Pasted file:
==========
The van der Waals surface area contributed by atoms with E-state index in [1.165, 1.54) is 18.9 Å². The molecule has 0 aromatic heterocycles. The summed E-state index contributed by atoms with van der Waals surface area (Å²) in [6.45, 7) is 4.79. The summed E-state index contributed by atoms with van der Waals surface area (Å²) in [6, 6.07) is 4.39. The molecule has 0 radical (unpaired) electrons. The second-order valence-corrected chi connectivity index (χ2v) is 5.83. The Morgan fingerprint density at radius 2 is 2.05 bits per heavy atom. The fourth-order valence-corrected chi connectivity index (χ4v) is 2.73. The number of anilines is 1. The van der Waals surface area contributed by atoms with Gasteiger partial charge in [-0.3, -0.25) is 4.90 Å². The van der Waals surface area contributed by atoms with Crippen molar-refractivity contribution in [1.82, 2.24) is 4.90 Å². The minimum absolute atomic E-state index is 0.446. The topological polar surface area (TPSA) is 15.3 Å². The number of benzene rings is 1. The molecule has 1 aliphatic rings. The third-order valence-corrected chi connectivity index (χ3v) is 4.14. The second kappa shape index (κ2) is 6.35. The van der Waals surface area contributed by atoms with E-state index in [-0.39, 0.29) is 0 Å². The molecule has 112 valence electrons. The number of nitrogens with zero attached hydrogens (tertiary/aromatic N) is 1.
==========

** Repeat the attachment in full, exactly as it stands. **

The van der Waals surface area contributed by atoms with E-state index in [1.165, 1.54) is 18.9 Å². The molecule has 0 aromatic heterocycles. The summed E-state index contributed by atoms with van der Waals surface area (Å²) in [6.45, 7) is 4.79. The summed E-state index contributed by atoms with van der Waals surface area (Å²) in [6, 6.07) is 4.39. The molecule has 0 radical (unpaired) electrons. The second-order valence-corrected chi connectivity index (χ2v) is 5.83. The Morgan fingerprint density at radius 2 is 2.05 bits per heavy atom. The fourth-order valence-corrected chi connectivity index (χ4v) is 2.73. The number of anilines is 1. The van der Waals surface area contributed by atoms with Gasteiger partial charge in [-0.3, -0.25) is 4.90 Å². The van der Waals surface area contributed by atoms with Crippen molar-refractivity contribution in [1.82, 2.24) is 4.90 Å². The minimum absolute atomic E-state index is 0.446. The topological polar surface area (TPSA) is 15.3 Å². The number of benzene rings is 1. The molecule has 1 aliphatic rings. The third-order valence-corrected chi connectivity index (χ3v) is 4.14. The second kappa shape index (κ2) is 6.35. The van der Waals surface area contributed by atoms with E-state index in [-0.39, 0.29) is 0 Å². The molecule has 112 valence electrons. The number of nitrogens with zero attached hydrogens (tertiary/aromatic N) is 1.